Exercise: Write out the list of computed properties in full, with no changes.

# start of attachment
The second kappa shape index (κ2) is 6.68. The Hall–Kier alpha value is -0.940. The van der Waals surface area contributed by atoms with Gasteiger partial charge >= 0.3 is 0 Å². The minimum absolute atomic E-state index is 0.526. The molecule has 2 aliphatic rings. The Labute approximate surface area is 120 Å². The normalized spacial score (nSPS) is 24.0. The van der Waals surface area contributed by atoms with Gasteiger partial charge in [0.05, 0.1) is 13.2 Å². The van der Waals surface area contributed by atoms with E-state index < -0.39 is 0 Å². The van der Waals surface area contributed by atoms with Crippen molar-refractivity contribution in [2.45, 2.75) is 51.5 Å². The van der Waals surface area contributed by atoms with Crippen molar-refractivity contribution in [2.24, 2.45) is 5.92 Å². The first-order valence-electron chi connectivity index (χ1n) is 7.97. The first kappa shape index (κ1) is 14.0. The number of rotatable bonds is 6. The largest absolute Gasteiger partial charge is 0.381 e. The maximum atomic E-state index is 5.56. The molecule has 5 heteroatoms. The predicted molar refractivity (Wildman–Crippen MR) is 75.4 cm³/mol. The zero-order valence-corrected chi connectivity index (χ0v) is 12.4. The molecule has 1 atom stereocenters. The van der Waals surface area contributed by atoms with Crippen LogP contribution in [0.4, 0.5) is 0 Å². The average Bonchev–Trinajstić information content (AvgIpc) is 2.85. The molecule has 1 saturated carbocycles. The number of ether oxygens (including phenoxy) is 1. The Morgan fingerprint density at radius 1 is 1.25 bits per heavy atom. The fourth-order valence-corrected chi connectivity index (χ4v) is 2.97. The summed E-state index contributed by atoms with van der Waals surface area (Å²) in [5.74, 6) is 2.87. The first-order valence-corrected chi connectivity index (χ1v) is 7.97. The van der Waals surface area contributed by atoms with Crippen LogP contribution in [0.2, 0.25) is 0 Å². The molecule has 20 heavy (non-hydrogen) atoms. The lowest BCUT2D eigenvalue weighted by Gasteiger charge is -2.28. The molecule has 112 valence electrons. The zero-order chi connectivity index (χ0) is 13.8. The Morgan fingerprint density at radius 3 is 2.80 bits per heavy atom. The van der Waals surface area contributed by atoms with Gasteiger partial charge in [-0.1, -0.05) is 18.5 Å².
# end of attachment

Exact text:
The second kappa shape index (κ2) is 6.68. The Hall–Kier alpha value is -0.940. The van der Waals surface area contributed by atoms with Gasteiger partial charge >= 0.3 is 0 Å². The minimum absolute atomic E-state index is 0.526. The molecule has 2 aliphatic rings. The Labute approximate surface area is 120 Å². The normalized spacial score (nSPS) is 24.0. The van der Waals surface area contributed by atoms with Gasteiger partial charge in [0.05, 0.1) is 13.2 Å². The van der Waals surface area contributed by atoms with E-state index < -0.39 is 0 Å². The van der Waals surface area contributed by atoms with Crippen molar-refractivity contribution in [2.45, 2.75) is 51.5 Å². The van der Waals surface area contributed by atoms with Crippen molar-refractivity contribution in [2.24, 2.45) is 5.92 Å². The first-order valence-electron chi connectivity index (χ1n) is 7.97. The first kappa shape index (κ1) is 14.0. The number of rotatable bonds is 6. The largest absolute Gasteiger partial charge is 0.381 e. The maximum atomic E-state index is 5.56. The molecule has 5 heteroatoms. The predicted molar refractivity (Wildman–Crippen MR) is 75.4 cm³/mol. The zero-order valence-corrected chi connectivity index (χ0v) is 12.4. The molecule has 1 atom stereocenters. The van der Waals surface area contributed by atoms with Crippen LogP contribution in [0.4, 0.5) is 0 Å². The average Bonchev–Trinajstić information content (AvgIpc) is 2.85. The molecule has 1 saturated carbocycles. The number of ether oxygens (including phenoxy) is 1. The Morgan fingerprint density at radius 1 is 1.25 bits per heavy atom. The fourth-order valence-corrected chi connectivity index (χ4v) is 2.97. The summed E-state index contributed by atoms with van der Waals surface area (Å²) in [5.74, 6) is 2.87. The first-order valence-corrected chi connectivity index (χ1v) is 7.97. The van der Waals surface area contributed by atoms with Crippen LogP contribution in [0.2, 0.25) is 0 Å². The molecule has 20 heavy (non-hydrogen) atoms. The lowest BCUT2D eigenvalue weighted by Gasteiger charge is -2.28. The molecule has 112 valence electrons. The zero-order chi connectivity index (χ0) is 13.8. The Morgan fingerprint density at radius 3 is 2.80 bits per heavy atom. The van der Waals surface area contributed by atoms with Gasteiger partial charge in [-0.1, -0.05) is 18.5 Å².